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    Thank you Ungood that actually helps out a lot. I am not looking for dragons specificaly even if it were a wolf the size of a buic that for them was unstopable I would like to know.

    I am trying to decide what cultural background my character should be from. After becoming immortal during the cultures greatest period and how he struggles with that immortality after western civilization has taken over a thousand years later
     
  9. Ungood
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    Ungood Contributing Member

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    Good Hook there.

    I am glad some of what I could provide helped you out.
     
  10. Etan Isar
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    That description screams "Boat of a Million Years" at me. The book is sci-fi, but it deals with the immortality through the ages issue you mention.

    Beyond immortality(some of your noted cultures may not deal much with that concept, but that's why the research, right?), how big of a role do these legends/myths play in the story?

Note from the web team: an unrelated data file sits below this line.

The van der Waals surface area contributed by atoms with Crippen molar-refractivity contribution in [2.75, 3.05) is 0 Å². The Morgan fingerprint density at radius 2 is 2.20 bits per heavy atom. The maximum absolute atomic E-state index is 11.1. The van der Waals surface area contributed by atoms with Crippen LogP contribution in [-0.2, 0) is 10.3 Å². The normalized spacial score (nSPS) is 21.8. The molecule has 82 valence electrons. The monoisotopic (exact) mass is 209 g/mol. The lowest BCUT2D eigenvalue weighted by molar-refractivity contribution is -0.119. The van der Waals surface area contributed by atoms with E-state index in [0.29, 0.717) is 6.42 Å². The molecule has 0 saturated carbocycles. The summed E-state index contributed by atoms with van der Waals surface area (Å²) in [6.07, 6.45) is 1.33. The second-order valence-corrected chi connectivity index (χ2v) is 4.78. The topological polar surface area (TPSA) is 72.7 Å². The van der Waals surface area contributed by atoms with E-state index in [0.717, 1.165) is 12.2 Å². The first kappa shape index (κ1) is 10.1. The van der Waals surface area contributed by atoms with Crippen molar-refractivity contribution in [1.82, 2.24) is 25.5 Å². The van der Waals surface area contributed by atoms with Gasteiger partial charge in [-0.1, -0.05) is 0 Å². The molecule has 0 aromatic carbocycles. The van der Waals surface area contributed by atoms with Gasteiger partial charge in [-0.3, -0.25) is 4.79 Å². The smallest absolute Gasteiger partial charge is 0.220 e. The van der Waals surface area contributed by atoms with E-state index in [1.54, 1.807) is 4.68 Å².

11. TwinPanther13
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    TwinPanther13 Contributing Member

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    Without giving too much away, as time passes and it get nearer to the goal he must meet to be able to grow old he becomes a detective. Before becoming immortal he had no faith in the mystic beliefs of his culture.

    After becoming immortal he realizes how true they were and starts to follow his peoples beliefs. Made harder because Modern times makes the struggle between his religion and faith even harder in his quest to become mortal.

    an example if i went native american would be to have him fight a firebird, or maybe have an ally who is a wolf spirit. He could have a blessed bow and arrows or axe from his time as a warrior for his people. The more info you have the more you can work it